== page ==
Reviews, Stage, Theatre

1984 theatre review (Melbourne Festival)

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One challenge for any adaptation of Nineteen Eighty-Four is how to keep it fresh. The book is so proverbial, so much part of the cultural furniture, that there is a risk that any theatrical version will become a series of dramatised, over-familiar quotations. Or, to put it subjectively, there was a part of me that, for all 1984’s rave reviews, was dreading the whole thing: here we go again, telescreens, Two Minutes Hate, “How many fingers am I holding up?”, rats, all that.
UK company Headlong’s Robert Icke and Duncan Macmillan, who adapted the novel and directed, have solved this problem two ways: first, by tweaking and embellishing the text just enough for the show not to seem predictable for those who know George Orwell’s Nineteen Eighty-Four well, and doing so in an intelligent way that doesn’t mess with the important things; and, second, by the excellent imaginative staging (design by Chloe Lamford, sound by Tom Gibbons, lighting by Natasha Chivers) and whipsmart direction.
In the first section a room that looks like an old-style office — wood panelling, frosted glass windows — does service for Winston’s flat, the Ministry of Truth canteen, Mr Charrington’s shop, the woods where the lovers meet, and so on.
Overhead is the video screen on which some of the scenes are played and on which we see Winston at work rewriting the past. The costumes and fittings are period-neutral, with a tilt to the 1940s, or a more generalised English drabness. (The boiler suits of the book are largely, though not entirely foregone.)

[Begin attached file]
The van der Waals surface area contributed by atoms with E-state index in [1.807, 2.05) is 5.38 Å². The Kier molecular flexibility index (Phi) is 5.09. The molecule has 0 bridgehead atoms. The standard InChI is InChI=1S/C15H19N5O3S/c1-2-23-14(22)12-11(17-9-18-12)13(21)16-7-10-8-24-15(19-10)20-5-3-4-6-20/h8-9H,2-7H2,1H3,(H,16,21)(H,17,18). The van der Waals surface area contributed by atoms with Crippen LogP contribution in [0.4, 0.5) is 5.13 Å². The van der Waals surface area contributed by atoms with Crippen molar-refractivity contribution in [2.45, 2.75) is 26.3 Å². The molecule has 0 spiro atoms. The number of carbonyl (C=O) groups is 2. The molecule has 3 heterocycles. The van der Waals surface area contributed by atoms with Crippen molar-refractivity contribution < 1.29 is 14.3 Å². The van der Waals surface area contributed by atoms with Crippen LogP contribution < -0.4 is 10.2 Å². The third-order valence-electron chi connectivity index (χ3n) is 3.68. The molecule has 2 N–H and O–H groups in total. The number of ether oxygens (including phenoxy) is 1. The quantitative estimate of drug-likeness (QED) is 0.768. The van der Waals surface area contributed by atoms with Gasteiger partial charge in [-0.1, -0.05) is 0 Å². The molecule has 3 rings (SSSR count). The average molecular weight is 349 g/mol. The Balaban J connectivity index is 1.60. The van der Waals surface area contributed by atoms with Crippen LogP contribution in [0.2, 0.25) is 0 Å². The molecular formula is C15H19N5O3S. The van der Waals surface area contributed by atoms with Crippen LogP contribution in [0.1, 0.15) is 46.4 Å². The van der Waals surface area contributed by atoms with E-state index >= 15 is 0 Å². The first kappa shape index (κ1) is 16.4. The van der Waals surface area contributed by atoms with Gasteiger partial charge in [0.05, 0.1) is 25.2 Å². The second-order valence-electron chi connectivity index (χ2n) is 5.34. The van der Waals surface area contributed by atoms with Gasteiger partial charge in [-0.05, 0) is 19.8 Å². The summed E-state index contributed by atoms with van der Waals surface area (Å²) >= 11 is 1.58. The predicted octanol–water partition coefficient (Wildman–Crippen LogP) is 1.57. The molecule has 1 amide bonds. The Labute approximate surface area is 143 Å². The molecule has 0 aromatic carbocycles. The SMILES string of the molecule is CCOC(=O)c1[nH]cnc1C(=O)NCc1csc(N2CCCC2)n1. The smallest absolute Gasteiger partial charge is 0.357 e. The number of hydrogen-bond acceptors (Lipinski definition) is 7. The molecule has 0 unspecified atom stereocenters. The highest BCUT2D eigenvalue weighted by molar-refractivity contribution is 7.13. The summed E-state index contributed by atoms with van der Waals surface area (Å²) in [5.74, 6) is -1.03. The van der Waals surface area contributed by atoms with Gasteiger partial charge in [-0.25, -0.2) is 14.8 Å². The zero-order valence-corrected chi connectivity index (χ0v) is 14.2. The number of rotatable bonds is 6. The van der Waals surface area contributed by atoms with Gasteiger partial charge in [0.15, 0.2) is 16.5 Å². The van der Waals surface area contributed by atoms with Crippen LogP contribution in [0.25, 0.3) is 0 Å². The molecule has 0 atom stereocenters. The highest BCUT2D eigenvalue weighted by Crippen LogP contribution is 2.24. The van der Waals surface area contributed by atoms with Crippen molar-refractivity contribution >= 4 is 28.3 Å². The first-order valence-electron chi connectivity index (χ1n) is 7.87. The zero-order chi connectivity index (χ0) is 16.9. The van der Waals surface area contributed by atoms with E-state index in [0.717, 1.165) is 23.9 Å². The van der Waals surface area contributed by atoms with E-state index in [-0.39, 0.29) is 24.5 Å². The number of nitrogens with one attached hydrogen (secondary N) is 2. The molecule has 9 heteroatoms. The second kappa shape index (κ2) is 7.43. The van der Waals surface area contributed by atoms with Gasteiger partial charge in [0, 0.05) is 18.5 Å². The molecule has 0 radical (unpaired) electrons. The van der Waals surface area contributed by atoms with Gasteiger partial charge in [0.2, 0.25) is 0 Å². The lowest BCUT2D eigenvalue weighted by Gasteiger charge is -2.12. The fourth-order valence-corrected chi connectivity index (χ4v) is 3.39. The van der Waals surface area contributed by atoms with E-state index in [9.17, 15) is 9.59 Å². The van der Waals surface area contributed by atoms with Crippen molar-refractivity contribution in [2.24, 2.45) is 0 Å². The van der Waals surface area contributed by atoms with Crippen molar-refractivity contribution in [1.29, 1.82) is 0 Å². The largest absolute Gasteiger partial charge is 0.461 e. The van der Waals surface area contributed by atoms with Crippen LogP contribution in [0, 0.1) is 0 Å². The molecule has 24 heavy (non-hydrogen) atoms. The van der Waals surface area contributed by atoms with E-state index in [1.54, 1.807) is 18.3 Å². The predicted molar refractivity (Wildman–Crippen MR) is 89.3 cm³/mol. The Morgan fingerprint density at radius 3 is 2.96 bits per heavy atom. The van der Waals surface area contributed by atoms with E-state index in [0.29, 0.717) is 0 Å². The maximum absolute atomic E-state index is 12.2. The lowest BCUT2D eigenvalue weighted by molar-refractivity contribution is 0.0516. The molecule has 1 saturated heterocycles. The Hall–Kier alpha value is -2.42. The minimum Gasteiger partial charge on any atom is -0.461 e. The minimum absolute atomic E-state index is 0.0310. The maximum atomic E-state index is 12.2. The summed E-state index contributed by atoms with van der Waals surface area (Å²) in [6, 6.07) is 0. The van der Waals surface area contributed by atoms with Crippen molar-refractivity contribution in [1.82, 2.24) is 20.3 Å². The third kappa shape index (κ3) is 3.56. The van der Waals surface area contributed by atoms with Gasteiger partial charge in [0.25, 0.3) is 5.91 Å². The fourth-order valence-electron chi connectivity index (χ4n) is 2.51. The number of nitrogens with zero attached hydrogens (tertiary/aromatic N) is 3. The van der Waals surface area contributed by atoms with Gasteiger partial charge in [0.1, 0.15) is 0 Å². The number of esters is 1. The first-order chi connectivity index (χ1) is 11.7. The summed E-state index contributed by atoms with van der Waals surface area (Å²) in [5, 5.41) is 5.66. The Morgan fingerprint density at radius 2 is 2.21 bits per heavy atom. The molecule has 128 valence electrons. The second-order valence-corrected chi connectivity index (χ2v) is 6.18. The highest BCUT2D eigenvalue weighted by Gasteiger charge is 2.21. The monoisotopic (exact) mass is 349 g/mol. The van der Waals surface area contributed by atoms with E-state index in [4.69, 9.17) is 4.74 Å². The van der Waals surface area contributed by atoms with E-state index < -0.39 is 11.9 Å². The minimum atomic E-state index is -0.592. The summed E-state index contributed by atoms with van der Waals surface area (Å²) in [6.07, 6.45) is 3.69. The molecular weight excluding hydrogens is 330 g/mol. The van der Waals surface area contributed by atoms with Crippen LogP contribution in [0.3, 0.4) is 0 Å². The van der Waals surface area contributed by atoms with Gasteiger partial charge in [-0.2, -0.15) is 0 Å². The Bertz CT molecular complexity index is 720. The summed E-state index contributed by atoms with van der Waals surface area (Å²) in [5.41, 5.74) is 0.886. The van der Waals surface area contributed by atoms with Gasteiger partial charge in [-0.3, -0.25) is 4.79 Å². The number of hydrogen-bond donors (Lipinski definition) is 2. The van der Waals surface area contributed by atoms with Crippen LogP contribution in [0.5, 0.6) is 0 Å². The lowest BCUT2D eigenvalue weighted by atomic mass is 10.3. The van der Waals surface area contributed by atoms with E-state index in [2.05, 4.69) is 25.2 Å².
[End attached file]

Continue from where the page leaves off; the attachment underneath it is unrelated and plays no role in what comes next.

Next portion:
In the later sections the stage is transformed entirely: it isn’t just that the set changes but the visual idiom does also: a naturalistic look gives way to stylisation, a confined space to a big one. If the earlier set looks like TV, the later looks like opera.
Icke and Macmillan have taken a cue from the Appendix to the novel, a mock-scholarly essay about Newspeak, to imagine that at some point in the 21st century the Party has been overthrown: the narrative frame is a group of people sitting around discussing Winston Smith’s diary as if it were an historical document. (They also sound rather like a book club discussing Nineteen Eighty-Four.)
This may seem like a lightening of Orwell’s pessimism, but Icke and Macmillan provide their own: how do we know the Party really was overthrown and didn’t just change its style of repression? one of the characters asks. The audience is nudged at times in the direction of contemporary relevance (“No-one looked up from their screens long enough to notice what is happening.”), but mostly allowed to draw its own conclusions about surveillance and misinformation.
It’s not the characters that the novel is valued for, but the three principals — Matthew Spencer as Winston, Janine Harouni as Julia and Tim Dutton as O’Brien — all do good work. They function as icons as much as anything else: Spencer’s soft, guileless handsomeness is a good visual signifier for Winston’s idealism and ultimate helplessness; dark-haired, sharply pretty Harouni embodies perfectly Julia’s fierceness. You can see just why Winston would be afraid of her. With the adaptation not having tried to whitewash Orwell’s gender attitudes, though, she is still very much a male fantasy. Dutton is as urbane and avuncular as the book specifies.
The direction is lively and varied and there is always something new to look at. The actors fill and empty the stage with almost magical dispatch, while repetition is used to suggest a world where no-one can remember what happened yesterday. The (inevitable) use of video is well-handled — we never see on stage, except fleetingly, the room over the shop where the lovers meet. And, more generally, the paraphernalia of totalitarianism — harsh sound and light, loudspeaker voices, men in gasmasks, torture — all make for a powerful experience. 1984 really does bring Nineteen Eighty-Four to life again.
[box]1984 is at the Playhouse, Arts Centre, until 25 October[/box]

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